I Celebrated with Blue this Valentine
Like usual I checked and reviewed the list of my endoscopy patients for morning before going to bed. Something was odd - a positive drug screen on a middle aged woman admitted with iron deficiency anemia. Her history of gastric bypass would explain the low blood count partly, but surely not her experimenting behaviour. Not sure about the answer, however, I was confident that EGD should be the least problematic adventure that she could have. I believe I jinxed myself with that thought (#1) of being an easy procedure.
A Routine Procedure
After a routine uneventful colonoscopy in room 1, I hopped over to room 2 where lied my adventurous patient with her daughter sitting in a corner. I said hello to both of them, and a cursory glance at the staff who are always hard working and accommodating. Their zeal and attitude is unquantifiable.
It was a few moments into the conversation when the patient and daughter both commented about the need for high dose of sedatives to make her relax. I thought (#2) and ordered the nurse to spray her throat twice with the cetacaine (benzocaine) spray. I generally do it once because it leaves residue in the esophagus obscuring good views and for a somewhat trivial personal reason. The spray smells like bananas reminding me of my staple food in the morning which I gulp down while driving to work.
We got her well sedated with usual doses of fentanyl and versed. The scope easily traversed the upper esophagus in to the small bowel (she has h/o gastric bypass). Not even a gastric remnant noted. We generally see a small gastric pouch connecting to small bowel but not here. May be the surgeon's knife was longer or his intent too incisive. Took small bowel biopsies for celiac disease and came out. Wow I said, ( #3) that went really smooth - easy start to finish. The total of my thoughts, #1 #2 and #3, were enough to shake the cosmic balance.
An Unexpected Twist
While completing paper work I heard alarms reporting oxygen saturation down to 85% from a perfect score of 100% just a few minutes after ending the procedure.
The drill ensued to check the equipment:
- Pulse Oximeter
- Wave Form
- O2 is Flowing
Generally, correction of mechanical error is enough to improve the saturation. All equipment passed the test. However, the saturation still hovered at 85%. Patient is however communicative and alert, no distress at all. No change in the color of her face.
Two thoughts came to my mind. I reserved the second one for later, and acted on the first one by giving narcan (naloxone) and mazicon (flumazenil). Both these are reversal agents and should help her breath better if she is retaining CO2.
Ready to Call Code Blue
To my dismay, saturation was down to 80%. Now the panic sets in the room. Nurses are looking at me desperately - they want to call code blue - meaning patient needs immediate resuscitation. Instead I called for a different blue - MB.
I told to myself as I always do - do not panic; act on your second thought. To undo the imbalance created by #1 #2 #3 I needed to act. I uttered the diagnosis of Methemoglobinemia as the nurses frowned at my assessment. They thought I had lost it all and was talking in Hindi.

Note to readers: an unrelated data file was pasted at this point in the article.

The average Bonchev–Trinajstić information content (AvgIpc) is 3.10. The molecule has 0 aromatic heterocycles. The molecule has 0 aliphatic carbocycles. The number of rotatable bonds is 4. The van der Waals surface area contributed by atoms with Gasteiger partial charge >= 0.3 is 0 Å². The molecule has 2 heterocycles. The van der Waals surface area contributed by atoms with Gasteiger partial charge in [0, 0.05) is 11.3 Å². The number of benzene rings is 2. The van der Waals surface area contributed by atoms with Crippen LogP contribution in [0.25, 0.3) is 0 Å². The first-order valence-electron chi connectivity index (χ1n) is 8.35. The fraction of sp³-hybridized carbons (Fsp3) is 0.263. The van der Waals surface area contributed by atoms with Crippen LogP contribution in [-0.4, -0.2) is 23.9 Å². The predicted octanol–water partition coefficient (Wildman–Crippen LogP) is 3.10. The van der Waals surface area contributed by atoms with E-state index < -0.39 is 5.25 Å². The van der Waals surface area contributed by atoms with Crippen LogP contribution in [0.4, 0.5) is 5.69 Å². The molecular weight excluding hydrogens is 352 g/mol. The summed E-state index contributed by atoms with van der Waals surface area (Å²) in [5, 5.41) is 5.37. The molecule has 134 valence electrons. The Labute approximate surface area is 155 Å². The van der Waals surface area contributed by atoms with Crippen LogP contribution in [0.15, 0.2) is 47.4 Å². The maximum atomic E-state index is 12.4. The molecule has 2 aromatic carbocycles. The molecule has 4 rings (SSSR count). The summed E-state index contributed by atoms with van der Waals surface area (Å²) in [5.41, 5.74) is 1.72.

We needed ABG - arterial gas analysis to cement the diagnosis and get her out of trouble. Sometimes bad news is good news. ABG results revealed an alarming concentration of Methemoglobin (bad hemoglobin) at 65%. That means only 35% of her blood was oxygenating. Her hemoglobin was converted to the bad hemoglobin (Methb) by use of topical benzocaine.
The color of her blood was like Hershey's chocolate syrup. I had asked for Methylene blue (MB) earlier. Yes, the ink Methylene Blue was given to the patient which is the treatment in this case. Based on my one previous experience with this condition I was expecting a rapid reversal from bad to good hemoglobin. Even after receiving 100 mg MB over a 10 minute period, her saturation remained low 75-80%. However, she remained stable clinically.
As time passed, a few more physicians and nursing staff had come in to help with the patient. My thought of a wow moment had already evaporated with descending saturation to 70%. Now I was hearing varied treatment opinions - call poison control, Hyperbaric Oxygen, intubate her, bag mask ventilation.
Confirming the Correct Diagnosis
I stood ground while giving her a dose of dextrose and requested one more vial of MB ( 10 ml - 10mg/ml). ABG revealed Methemoglobin down to 40% - still quite high. With no more choice left we repeated dose of MB - this time 70 mg in 10 minutes after 30 minutes of first dose rather than 60 minutes as recommended.
MB can cause hemolysis (break down of hemoglobin) if given too rapidly and in shorter intervals. The wheels had turned - saturation was improving steadily in small increments and was up to 88%. She was out of danger, stabilized and ABG confirming Methemoglobin down to 15%.
Patient was transferred to ICU and transfused 2 more units of good new blood. She did well with oxygen saturation up to 100% in couple of hours. Her urine color was blue the next morning.
Medical challenges in this case:
1. Establish Diagnosis
Since she did not turn blue which would have indicated methemoglobinemia I acted on the first thought while not wasting time to get ABG and order Methylene Blue.
2. Primary Treatment : Dose and interval of methylene blue
I expected rapid response to 100 mg dose of MB which was a high dose 2 mg/kg for her body weight. I repeated the dose earlier going against traditional guideline since the situation demanded it. I had already ordered blood in case she was to suffer hemolysis from MB overdose.
3. Secondary Treatment
I still transfused 2 units to cover for the extra MB dose. I also gave her dextrose which increases NADPH production and helps with the process of converting bad to good hemoglobin.
In the end, we were relieved that the patient was successfully resuscitated and discharged home.